WD1: No. 8 Vanderbilt (11-3, 4-0) at No. 2 Northwestern (12-1, 3-0) - Saturday 7 p.m. Central
Gotta love Kelly Amonte Hiller. Down went Northwestern, giving up the most goals (18) to an opponent since going varsity in 2002 and snapping its 41-game overall and 58-game home winning streaks in a loss to North Carolina. Most coaches might be tempted to capitalize on that, make her players hungry by using a loss as proof that they are the hunters again. Not Amonte Hiller. "I don't think one loss changes much," she told LMO's Steven Russolillo. "We’ve won five consecutive championships -- I think our role as being the hunted is pretty secure. Every team that plays us wants to knock us down. Our team is definitely learning that now." The Wildcats thrive on that air of invincibility, which has taken a hit, but let's not forget how Northwestern has responded to losses in the past. (There's not that large a sample size.) The 'Cats trounced Penn State, 15-7, following a 2008 loss to Penn. In 2007, they followed a season opening loss to, yes, North Carolina with a 20-2 browbeating of, yes, Vanderbilt. The ALC regular season title is on the line.
WD1: No. 16 Hofstra (9-4, 3-1) at No. 10 Towson (10-3, 4-1) - Sunday 1 p.m.
For all of Towson's scoring prowess, the Tigers' defense showed its mettle in a 12-6 win over William & Mary, holding the explosive Tribe offense to its lowest scoring total of the season. What else can Hillary Fratzke do at this point? She's already the nation's top draw specialist. She leads Towson with 42 goals. She also leads the team with 26 caused turnovers. Against William & Mary, she guarded Grace Golden and held her without a point for the first time this season, snapping Golden's 28-gae point-scoring streak. Is a Tewaaraton Trophy in the works? Hofstra won't be an easy win. The Pride is fighting for its playoff life. (Both teams are in action Friday, with Towson against Drexel and Hofstra against Delaware.) While James Madison (4-0 in conference) and Towson (4-1 in conference) are on solid ground for CAA tournament berths, it gets murky after them. Hofstra (3-1), Drexel (2-2), William & Mary (2-2) and Delaware (2-3) all remain in play for the final two berths.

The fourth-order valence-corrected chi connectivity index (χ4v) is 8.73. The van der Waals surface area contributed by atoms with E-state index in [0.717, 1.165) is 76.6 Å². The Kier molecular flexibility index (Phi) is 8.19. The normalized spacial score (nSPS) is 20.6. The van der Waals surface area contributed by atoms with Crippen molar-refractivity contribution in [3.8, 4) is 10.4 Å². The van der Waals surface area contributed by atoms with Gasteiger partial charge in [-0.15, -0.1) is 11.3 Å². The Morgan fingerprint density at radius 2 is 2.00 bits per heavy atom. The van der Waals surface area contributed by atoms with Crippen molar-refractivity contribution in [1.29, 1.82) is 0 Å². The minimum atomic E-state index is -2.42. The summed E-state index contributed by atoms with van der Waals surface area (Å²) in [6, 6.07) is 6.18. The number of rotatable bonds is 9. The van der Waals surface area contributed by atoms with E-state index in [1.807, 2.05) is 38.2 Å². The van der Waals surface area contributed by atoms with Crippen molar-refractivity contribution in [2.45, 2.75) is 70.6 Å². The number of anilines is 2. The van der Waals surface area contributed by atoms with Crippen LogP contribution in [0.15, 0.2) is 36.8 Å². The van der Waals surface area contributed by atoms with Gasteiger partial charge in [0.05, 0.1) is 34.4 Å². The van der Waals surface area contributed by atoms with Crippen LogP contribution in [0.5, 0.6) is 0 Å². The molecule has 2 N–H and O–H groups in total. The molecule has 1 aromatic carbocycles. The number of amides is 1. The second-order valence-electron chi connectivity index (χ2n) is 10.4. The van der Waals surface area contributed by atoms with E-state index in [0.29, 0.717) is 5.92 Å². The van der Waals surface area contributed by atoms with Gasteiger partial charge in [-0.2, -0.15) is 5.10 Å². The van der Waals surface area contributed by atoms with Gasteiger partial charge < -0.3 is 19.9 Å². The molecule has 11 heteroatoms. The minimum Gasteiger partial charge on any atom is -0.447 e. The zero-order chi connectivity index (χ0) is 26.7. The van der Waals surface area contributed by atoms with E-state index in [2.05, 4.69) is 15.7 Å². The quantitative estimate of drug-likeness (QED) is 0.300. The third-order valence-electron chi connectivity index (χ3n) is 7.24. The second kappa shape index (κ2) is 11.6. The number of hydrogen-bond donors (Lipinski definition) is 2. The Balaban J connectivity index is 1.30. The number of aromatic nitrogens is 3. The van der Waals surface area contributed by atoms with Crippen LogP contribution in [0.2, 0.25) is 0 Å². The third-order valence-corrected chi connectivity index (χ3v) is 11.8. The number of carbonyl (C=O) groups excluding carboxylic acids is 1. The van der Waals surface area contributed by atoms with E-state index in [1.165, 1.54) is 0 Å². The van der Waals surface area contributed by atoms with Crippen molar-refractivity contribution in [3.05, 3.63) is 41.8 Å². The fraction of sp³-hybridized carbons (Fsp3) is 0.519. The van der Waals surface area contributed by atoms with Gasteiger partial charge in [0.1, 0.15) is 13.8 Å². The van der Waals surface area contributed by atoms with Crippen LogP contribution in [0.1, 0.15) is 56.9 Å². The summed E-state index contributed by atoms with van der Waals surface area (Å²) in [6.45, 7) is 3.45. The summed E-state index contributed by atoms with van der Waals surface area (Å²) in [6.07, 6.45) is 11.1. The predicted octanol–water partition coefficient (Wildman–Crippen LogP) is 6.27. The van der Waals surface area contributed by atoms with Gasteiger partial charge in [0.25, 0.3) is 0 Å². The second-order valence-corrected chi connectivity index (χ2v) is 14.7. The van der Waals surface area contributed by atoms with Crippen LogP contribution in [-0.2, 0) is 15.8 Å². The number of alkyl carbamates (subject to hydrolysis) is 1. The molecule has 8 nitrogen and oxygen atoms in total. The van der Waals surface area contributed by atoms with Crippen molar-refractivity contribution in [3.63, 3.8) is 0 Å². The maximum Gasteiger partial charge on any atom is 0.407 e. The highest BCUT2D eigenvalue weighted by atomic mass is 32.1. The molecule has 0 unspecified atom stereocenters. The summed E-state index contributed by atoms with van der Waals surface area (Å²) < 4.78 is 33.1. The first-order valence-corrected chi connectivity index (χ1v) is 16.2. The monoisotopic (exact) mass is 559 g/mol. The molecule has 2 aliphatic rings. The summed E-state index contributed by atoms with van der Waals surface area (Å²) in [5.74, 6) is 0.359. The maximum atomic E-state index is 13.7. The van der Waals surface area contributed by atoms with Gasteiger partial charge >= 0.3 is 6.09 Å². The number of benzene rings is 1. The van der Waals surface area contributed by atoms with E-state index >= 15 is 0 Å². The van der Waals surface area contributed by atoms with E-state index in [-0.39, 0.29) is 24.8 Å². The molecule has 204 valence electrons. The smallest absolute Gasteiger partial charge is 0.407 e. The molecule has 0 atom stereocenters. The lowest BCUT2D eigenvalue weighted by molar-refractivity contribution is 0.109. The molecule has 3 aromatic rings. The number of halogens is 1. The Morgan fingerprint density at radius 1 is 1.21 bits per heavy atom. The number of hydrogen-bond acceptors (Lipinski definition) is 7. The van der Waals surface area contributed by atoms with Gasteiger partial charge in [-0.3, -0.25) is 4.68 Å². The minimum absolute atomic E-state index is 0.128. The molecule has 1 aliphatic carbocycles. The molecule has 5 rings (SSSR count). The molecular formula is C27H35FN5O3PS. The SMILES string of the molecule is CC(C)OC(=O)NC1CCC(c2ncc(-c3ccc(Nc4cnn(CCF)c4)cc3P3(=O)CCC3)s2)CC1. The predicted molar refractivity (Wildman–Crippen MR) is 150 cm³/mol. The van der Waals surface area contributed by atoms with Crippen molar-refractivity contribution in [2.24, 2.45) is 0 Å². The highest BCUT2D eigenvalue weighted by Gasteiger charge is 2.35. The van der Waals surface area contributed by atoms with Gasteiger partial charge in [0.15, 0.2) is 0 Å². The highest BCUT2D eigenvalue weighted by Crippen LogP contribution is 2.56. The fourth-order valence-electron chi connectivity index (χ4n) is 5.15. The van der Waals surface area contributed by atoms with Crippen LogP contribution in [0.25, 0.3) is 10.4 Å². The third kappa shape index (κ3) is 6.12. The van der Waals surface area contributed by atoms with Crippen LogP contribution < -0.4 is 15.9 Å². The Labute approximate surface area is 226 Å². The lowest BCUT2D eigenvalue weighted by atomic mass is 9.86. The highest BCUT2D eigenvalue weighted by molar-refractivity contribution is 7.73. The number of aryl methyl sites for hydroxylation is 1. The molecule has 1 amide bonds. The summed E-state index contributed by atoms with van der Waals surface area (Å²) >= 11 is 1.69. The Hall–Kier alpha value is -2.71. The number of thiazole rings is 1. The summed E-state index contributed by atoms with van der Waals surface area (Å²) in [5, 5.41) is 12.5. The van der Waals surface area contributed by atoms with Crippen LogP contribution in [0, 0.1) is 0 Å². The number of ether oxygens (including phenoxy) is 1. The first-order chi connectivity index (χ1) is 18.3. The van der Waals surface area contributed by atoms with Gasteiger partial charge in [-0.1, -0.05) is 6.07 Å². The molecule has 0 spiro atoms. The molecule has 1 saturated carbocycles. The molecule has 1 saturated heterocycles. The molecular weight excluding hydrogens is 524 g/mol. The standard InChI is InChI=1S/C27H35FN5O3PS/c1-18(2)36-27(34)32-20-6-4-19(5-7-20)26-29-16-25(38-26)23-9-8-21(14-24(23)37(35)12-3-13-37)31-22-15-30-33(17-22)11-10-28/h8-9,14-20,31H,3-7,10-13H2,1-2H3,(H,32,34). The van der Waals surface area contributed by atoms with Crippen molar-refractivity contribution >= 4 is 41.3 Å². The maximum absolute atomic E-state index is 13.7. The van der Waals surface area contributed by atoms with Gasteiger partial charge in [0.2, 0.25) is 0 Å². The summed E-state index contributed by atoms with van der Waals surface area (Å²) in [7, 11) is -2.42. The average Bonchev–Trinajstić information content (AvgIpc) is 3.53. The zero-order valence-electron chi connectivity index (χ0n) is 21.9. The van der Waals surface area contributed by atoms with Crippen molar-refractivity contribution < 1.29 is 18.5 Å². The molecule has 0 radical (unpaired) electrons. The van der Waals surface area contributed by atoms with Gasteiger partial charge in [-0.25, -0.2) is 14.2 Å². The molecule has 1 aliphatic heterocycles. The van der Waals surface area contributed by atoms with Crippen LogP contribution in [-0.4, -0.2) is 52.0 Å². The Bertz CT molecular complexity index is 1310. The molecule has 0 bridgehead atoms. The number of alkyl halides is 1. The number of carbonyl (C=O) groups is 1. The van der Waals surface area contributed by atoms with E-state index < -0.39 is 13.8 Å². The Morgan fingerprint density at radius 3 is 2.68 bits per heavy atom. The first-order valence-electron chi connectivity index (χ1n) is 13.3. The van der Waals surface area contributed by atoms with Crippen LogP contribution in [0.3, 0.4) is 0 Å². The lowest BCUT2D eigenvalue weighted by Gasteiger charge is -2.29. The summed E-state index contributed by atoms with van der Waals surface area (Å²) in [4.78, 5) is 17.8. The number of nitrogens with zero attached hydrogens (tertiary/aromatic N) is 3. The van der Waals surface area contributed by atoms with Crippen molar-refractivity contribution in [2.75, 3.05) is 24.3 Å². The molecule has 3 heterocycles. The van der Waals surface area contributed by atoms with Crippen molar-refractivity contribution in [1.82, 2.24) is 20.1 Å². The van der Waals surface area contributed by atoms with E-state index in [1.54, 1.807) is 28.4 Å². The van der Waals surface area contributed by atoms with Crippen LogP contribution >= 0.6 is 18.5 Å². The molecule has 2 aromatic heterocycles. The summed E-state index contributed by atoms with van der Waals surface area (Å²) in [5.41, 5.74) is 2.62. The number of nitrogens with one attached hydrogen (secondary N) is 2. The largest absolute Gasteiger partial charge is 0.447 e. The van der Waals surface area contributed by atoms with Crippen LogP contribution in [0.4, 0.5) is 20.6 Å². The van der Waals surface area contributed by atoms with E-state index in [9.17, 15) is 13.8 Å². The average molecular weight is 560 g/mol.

WD1: ACC Championship Game (in College Park, Md.) - Sunday 1 p.m.
Of course it means a lot to the teams involved, but to the greater public, is there any less meaningful conference tournament than the ACCs? Granted, seeds and first-round pairings might shuffle as a result of Friday's semifinals pitting No. 4-ranked Duke against No. 1-ranked North Carolina and No. 3-ranked Maryland against No. 5-ranked Virginia. But they are all quite clearly shoo-ins for the NCAA tournament regardless the results. Each LMO staffer picks one champ to win it all, with the championship game looming Sunday. UNC has to like the way Logan Ripley responded to adversity last week against Northwestern, the same team that made the first team All-American goalie look like swiss cheese in the 2009 NCAA championship game. She wasn't stellar, by any means, and was actually benched midway through -- but she returned to come up with three crucial free-position saves down the stretch of an 18-16 victory. That's got to build confidence. LMO's staff picks are for overall champ among the four.
DaSilva: North Carolina
Lochary: North Carolina
WD1: Atlantic-10 Championship Game (in Pittsburgh, Pa.) - Sunday 3 p.m.
As LMO's Justin Feil wrote Thursday, second-seeded La Salle is certainly the surprise team in the semifinal foursome. The Explorers, making their first A-10 tournament appearance, meet defending conference champion Massachusetts in one semifinal Friday; top-seeded Richmond and Temple meet in the other. The Spiders have responded well after a disastrous 2009 season saw them lose a longtime head coach, Sue Murphy, who was fired after she was found to have been using an outside fund to help support the program, and finish a dreadful 6-12.
MD1: ACC Championship Game (in College Park, Md.) - Sunday 3:30 p.m.
Again, seeds and first-round pairings could shift, but like the women, these four ACC teams are all among the top five in national rankings. No. 2 Virginia meets No. 4 Duke in one semifinal Friday -- a rematch of last week's 13-9 Blue Devils victory. Duke beat the Wahoos at their own game, snagging a 31-23 advantage in ground balls. Omnipresent long Parker McKee (6 GBs) and CJ Costabile (4 GBs) love using that to spark transition. The other semifinal pits No. 3 North Carolina against No. 5 Maryland. UNC won the regular season game, 9-7, without Billy Bitter. LMO's staff picks are for overall champ among the four.
DaSilva: North Carolina